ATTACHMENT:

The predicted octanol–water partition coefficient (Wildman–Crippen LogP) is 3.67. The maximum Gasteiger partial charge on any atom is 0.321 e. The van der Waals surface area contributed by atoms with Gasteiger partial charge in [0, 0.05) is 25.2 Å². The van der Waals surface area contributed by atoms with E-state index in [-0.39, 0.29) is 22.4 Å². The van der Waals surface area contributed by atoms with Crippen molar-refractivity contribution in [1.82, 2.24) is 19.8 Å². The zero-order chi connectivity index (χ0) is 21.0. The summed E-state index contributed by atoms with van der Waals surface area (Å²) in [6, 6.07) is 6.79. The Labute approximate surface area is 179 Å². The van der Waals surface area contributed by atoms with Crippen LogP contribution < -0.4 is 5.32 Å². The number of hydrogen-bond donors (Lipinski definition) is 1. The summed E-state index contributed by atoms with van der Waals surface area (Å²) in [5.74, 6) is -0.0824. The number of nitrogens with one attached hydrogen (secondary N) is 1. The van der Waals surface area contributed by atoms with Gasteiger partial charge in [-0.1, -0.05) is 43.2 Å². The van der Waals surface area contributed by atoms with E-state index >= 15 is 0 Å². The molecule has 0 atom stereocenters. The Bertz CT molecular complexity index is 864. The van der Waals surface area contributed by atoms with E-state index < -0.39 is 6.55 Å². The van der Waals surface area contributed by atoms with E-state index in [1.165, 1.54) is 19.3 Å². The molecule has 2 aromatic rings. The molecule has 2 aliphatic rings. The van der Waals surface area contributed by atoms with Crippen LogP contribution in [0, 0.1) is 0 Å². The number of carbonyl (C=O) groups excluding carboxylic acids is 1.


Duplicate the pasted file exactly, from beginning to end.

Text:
The predicted octanol–water partition coefficient (Wildman–Crippen LogP) is 3.67. The maximum Gasteiger partial charge on any atom is 0.321 e. The van der Waals surface area contributed by atoms with Gasteiger partial charge in [0, 0.05) is 25.2 Å². The van der Waals surface area contributed by atoms with E-state index in [-0.39, 0.29) is 22.4 Å². The van der Waals surface area contributed by atoms with Crippen molar-refractivity contribution in [1.82, 2.24) is 19.8 Å². The zero-order chi connectivity index (χ0) is 21.0. The summed E-state index contributed by atoms with van der Waals surface area (Å²) in [6, 6.07) is 6.79. The Labute approximate surface area is 179 Å². The van der Waals surface area contributed by atoms with Crippen LogP contribution < -0.4 is 5.32 Å². The number of hydrogen-bond donors (Lipinski definition) is 1. The summed E-state index contributed by atoms with van der Waals surface area (Å²) in [5.74, 6) is -0.0824. The number of nitrogens with one attached hydrogen (secondary N) is 1. The van der Waals surface area contributed by atoms with Gasteiger partial charge in [-0.1, -0.05) is 43.2 Å². The van der Waals surface area contributed by atoms with E-state index >= 15 is 0 Å². The molecule has 0 atom stereocenters. The Bertz CT molecular complexity index is 864. The van der Waals surface area contributed by atoms with E-state index < -0.39 is 6.55 Å². The van der Waals surface area contributed by atoms with E-state index in [1.165, 1.54) is 19.3 Å². The molecule has 2 aromatic rings. The molecule has 2 aliphatic rings. The van der Waals surface area contributed by atoms with Crippen LogP contribution in [0, 0.1) is 0 Å². The number of carbonyl (C=O) groups excluding carboxylic acids is 1.